Reaching into the cot, Artie lifted his small sister in his arms and rocked her gently. He heard footsteps and his father had entered the room, smiling sleepily. He took Freya from his son and ushered the boy downstairs, where he was greeted by a small stocking full of presents.

‘Thanks, dad!’ Artie exclaimed, hugging his father’s waist.

‘That’s alright, Art. You might not even like them yet!’

‘I know I will!’

Artie was trying his best to keep up his excitement. Santa is definitely not real, he thought, because this is so different. Normally he has a massive sack of gifts and the floor around the tree is covered with presents. This year, his father forgot to buy a tree.

He began to unwrap his presents while his father gave Freya her breakfast, grateful for the gifts his father had got him. Although they may not be as plentiful or impressive as in previous years, they meant more this year. His father had tried so hard to make Christmas nice for his children, even though he was so busy and distracted, and Artie appreciated it very much.

So far, Artie had unwrapped two books, some Harry Potter slippers, and a set of juggling balls. He had just reached for his fourth present when the doorbell rang.

‘Who on earth could that be at 7 o’clock on Christmas morning?’ Harold wondered aloud, making his way to the door with Freya gripped to his side. He was stunned into complete silence when he opened the door. There was Netty with a Christmas card and a Santa hat and behind her stood several people that Harold had not seen for weeks. Steve and Janet were holding a Christmas tree while their kids each had armfuls of baubles and tinsel. Greg and his girlfriend Lorna had brought a chocolate cake and a tin of biscuits, Sarah was wearing an elf costume, and Katherine was slowly strumming her acoustic guitar.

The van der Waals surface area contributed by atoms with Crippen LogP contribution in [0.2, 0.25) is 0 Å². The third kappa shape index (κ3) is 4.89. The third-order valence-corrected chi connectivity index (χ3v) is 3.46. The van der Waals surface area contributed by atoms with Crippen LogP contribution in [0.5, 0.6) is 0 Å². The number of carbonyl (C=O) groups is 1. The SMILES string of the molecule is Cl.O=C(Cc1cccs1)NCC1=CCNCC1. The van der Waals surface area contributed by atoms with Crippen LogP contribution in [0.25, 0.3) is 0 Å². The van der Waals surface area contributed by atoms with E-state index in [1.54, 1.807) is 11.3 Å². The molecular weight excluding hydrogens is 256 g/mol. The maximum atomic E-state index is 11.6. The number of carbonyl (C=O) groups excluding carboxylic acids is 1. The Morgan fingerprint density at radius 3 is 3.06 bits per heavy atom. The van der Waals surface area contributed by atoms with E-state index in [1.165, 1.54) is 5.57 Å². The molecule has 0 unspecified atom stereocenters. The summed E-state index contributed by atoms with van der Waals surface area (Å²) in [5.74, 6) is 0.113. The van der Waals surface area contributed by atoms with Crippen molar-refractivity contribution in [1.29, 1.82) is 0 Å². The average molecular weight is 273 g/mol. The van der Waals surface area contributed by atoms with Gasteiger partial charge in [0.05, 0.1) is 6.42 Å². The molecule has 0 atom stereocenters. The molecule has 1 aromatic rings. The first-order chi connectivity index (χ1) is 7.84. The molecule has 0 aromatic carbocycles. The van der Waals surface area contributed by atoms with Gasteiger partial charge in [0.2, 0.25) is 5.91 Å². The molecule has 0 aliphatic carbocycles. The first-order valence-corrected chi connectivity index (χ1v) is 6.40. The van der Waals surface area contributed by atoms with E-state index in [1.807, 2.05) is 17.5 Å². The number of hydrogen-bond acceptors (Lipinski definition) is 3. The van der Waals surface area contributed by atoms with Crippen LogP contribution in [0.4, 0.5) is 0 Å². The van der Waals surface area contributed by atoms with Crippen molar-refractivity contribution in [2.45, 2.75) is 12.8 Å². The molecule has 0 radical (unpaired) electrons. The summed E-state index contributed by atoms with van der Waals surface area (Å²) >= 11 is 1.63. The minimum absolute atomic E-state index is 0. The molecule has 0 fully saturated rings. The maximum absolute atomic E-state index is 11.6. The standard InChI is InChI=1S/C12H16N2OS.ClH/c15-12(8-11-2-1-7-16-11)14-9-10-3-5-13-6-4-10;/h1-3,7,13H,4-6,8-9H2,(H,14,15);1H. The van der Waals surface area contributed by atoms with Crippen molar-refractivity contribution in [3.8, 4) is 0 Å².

Artie joined his father at the door and the neighbours standing outside in the cold began to sing Silent Night.

***

As Netty sang the classic carol alongside some of her friends and neighbours, she realised the true meaning of Christmas. Harold and Artie were both smiling, Freya bopped along making nonsensical gargles in her father’s arms. As they came to the end of the song, they all stepped aside. At the back of the carollers stood a big man with a long white beard, dressed all in red with bold black boots.

***

            Artie knew that it was not the real Santa Claus, but it mattered not. He ran up to the man in red and gave him a big hug. His father welcomed their guests inside for a coffee and a mince pie, or some of Greg and Lorna’s cake, while Artie talked to Santa about the Christmas he had received. He already knew what his favourite present was, though – seeing his dad smile as he listened to his neighbours sing Silent Night.

All their friends helped to decorate their Christmas tree as they sang Christmas songs, only knowing the lyrics to every other verse and half the choruses, but it did not matter. Artie was laughing and singing along, and Harold was watching him with a tear in his eye.

As the neighbours bid the family of three goodbye and merry Christmas, Netty said there was just one more surprise. She led them out of the house and when they turned around, their house illuminated in every colour, flashing reds and twinkling yellows, glowing greens and bright blues.

Artie was stunned by the generosity of all those who were around him. He wrapped his arms around Netty and said ‘thank you’ countless times. She smiled down at him, full of joy and Christmas spirit.

The thing is, Artie supposed, nothing really matters. Whether Santa is real or not, whether it really is Jesus’ birthday, it doesn’t matter. Because he had his dad and his sister, and his mother was still with them, in their thoughts and in their hearts, and in the wonderful gestures that some people make at times like Christmas.

 

 

Christmas Lights